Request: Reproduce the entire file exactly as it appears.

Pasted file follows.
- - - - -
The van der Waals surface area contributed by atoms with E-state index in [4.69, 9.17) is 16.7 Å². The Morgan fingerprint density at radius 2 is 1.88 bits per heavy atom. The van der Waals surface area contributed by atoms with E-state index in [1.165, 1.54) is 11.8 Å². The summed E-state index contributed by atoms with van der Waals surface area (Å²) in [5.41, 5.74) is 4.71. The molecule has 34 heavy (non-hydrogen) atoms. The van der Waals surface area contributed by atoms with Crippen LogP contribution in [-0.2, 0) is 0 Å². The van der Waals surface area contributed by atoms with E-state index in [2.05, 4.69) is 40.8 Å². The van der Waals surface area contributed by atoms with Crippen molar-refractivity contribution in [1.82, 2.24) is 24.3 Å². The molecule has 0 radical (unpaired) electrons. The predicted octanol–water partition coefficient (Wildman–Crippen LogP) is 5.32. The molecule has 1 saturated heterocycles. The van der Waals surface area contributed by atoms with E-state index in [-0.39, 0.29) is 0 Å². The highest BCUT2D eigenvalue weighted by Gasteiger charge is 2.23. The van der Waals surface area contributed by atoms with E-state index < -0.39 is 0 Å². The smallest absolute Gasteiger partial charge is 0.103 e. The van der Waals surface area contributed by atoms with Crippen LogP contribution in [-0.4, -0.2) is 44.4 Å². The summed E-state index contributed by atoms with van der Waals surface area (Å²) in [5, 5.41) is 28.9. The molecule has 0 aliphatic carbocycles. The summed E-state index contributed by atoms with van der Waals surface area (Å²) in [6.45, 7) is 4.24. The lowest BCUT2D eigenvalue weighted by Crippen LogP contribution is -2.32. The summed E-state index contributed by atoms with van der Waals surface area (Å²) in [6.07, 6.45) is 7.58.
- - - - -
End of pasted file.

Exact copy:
The van der Waals surface area contributed by atoms with E-state index in [4.69, 9.17) is 16.7 Å². The Morgan fingerprint density at radius 2 is 1.88 bits per heavy atom. The van der Waals surface area contributed by atoms with E-state index in [1.165, 1.54) is 11.8 Å². The summed E-state index contributed by atoms with van der Waals surface area (Å²) in [5.41, 5.74) is 4.71. The molecule has 34 heavy (non-hydrogen) atoms. The van der Waals surface area contributed by atoms with Crippen LogP contribution in [-0.2, 0) is 0 Å². The van der Waals surface area contributed by atoms with E-state index in [2.05, 4.69) is 40.8 Å². The van der Waals surface area contributed by atoms with Crippen molar-refractivity contribution in [1.82, 2.24) is 24.3 Å². The molecule has 0 radical (unpaired) electrons. The predicted octanol–water partition coefficient (Wildman–Crippen LogP) is 5.32. The molecule has 1 saturated heterocycles. The van der Waals surface area contributed by atoms with E-state index in [-0.39, 0.29) is 0 Å². The highest BCUT2D eigenvalue weighted by Gasteiger charge is 2.23. The van der Waals surface area contributed by atoms with E-state index < -0.39 is 0 Å². The smallest absolute Gasteiger partial charge is 0.103 e. The van der Waals surface area contributed by atoms with Crippen LogP contribution in [-0.4, -0.2) is 44.4 Å². The summed E-state index contributed by atoms with van der Waals surface area (Å²) in [5, 5.41) is 28.9. The molecule has 0 aliphatic carbocycles. The summed E-state index contributed by atoms with van der Waals surface area (Å²) in [6.45, 7) is 4.24. The lowest BCUT2D eigenvalue weighted by Crippen LogP contribution is -2.32. The summed E-state index contributed by atoms with van der Waals surface area (Å²) in [6.07, 6.45) is 7.58.